Progressive Pseudorheumatoid Dysplasia (WISP3)

Progressive pseudorheumatoid dysplasia of childhood is caused by pathogenic variants in the gene WISP3. Pathogenic variants in this gene disrupt normal cartilage maintenance and bone growth, leading to cartilage degeneration and joint problems. The age of onset is infancy to early childhood and clinical manifestations begin with weakness and stiffness of the finger and knee joints. Clinical features include permanently bent fingers, bowing of the legs, hip pain, muscle weakness, and symmetric swelling of the finger and knee joints. Most patients have spinal involvement manifesting as exaggerated lumbar lordosis, thoracic kyphosis, and/or scoliosis. Life expectancy of affected individuals is expected to be normal. No clear genotype-phenotype correlation has been established.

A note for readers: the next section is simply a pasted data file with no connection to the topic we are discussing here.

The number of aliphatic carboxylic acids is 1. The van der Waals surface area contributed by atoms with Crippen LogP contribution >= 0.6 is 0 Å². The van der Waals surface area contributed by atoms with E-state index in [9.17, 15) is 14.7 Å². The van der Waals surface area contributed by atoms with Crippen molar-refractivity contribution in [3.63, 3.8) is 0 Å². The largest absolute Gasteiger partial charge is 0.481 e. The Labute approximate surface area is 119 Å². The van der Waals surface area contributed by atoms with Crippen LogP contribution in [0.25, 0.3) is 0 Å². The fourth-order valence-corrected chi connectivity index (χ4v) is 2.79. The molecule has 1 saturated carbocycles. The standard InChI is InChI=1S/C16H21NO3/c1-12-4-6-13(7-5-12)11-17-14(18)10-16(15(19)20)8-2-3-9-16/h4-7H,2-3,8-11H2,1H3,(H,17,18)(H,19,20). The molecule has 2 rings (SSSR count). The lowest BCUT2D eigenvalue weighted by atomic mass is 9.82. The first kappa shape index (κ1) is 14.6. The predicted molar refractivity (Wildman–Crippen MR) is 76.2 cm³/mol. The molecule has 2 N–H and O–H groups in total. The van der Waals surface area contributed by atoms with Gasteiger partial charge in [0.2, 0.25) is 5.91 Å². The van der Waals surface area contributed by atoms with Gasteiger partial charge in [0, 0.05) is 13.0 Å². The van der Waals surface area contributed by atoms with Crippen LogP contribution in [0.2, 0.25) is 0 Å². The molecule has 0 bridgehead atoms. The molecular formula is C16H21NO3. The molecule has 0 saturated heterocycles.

For information about carrier frequency and residual risk, please see the residual risk table.

This gene is included on the following panel(s):